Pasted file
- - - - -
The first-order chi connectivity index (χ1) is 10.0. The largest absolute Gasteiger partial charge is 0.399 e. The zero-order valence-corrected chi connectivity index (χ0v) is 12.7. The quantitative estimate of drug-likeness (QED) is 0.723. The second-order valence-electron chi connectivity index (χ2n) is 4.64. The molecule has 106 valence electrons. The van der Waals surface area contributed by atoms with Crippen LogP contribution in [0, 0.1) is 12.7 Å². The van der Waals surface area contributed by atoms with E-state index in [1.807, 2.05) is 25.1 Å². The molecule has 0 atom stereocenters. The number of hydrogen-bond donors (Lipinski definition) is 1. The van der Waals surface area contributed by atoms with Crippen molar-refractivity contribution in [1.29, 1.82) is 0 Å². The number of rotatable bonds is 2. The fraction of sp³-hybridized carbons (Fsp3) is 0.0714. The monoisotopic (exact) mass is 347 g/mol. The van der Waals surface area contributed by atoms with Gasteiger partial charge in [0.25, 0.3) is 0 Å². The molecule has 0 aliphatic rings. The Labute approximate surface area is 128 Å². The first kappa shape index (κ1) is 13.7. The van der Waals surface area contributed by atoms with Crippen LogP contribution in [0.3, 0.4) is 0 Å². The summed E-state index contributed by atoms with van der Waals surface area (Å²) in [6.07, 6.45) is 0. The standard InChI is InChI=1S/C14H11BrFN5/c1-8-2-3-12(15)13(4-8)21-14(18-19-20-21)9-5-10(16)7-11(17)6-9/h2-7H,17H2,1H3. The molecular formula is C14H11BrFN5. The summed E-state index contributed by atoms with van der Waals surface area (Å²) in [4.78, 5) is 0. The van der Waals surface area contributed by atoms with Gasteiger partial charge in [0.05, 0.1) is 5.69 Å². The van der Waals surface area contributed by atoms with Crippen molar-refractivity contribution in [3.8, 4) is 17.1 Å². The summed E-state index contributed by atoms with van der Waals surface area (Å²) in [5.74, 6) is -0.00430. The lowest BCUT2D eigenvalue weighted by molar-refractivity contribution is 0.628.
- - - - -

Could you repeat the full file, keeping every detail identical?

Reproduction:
The first-order chi connectivity index (χ1) is 10.0. The largest absolute Gasteiger partial charge is 0.399 e. The zero-order valence-corrected chi connectivity index (χ0v) is 12.7. The quantitative estimate of drug-likeness (QED) is 0.723. The second-order valence-electron chi connectivity index (χ2n) is 4.64. The molecule has 106 valence electrons. The van der Waals surface area contributed by atoms with Crippen LogP contribution in [0, 0.1) is 12.7 Å². The van der Waals surface area contributed by atoms with E-state index in [1.807, 2.05) is 25.1 Å². The molecule has 0 atom stereocenters. The number of hydrogen-bond donors (Lipinski definition) is 1. The van der Waals surface area contributed by atoms with Crippen molar-refractivity contribution in [1.29, 1.82) is 0 Å². The number of rotatable bonds is 2. The fraction of sp³-hybridized carbons (Fsp3) is 0.0714. The monoisotopic (exact) mass is 347 g/mol. The van der Waals surface area contributed by atoms with Gasteiger partial charge in [0.25, 0.3) is 0 Å². The molecule has 0 aliphatic rings. The Labute approximate surface area is 128 Å². The first kappa shape index (κ1) is 13.7. The van der Waals surface area contributed by atoms with Crippen LogP contribution in [0.3, 0.4) is 0 Å². The summed E-state index contributed by atoms with van der Waals surface area (Å²) in [6.07, 6.45) is 0. The standard InChI is InChI=1S/C14H11BrFN5/c1-8-2-3-12(15)13(4-8)21-14(18-19-20-21)9-5-10(16)7-11(17)6-9/h2-7H,17H2,1H3. The molecular formula is C14H11BrFN5. The summed E-state index contributed by atoms with van der Waals surface area (Å²) in [4.78, 5) is 0. The van der Waals surface area contributed by atoms with Gasteiger partial charge in [0.05, 0.1) is 5.69 Å². The van der Waals surface area contributed by atoms with Crippen molar-refractivity contribution in [3.8, 4) is 17.1 Å². The summed E-state index contributed by atoms with van der Waals surface area (Å²) in [5.74, 6) is -0.00430. The lowest BCUT2D eigenvalue weighted by molar-refractivity contribution is 0.628.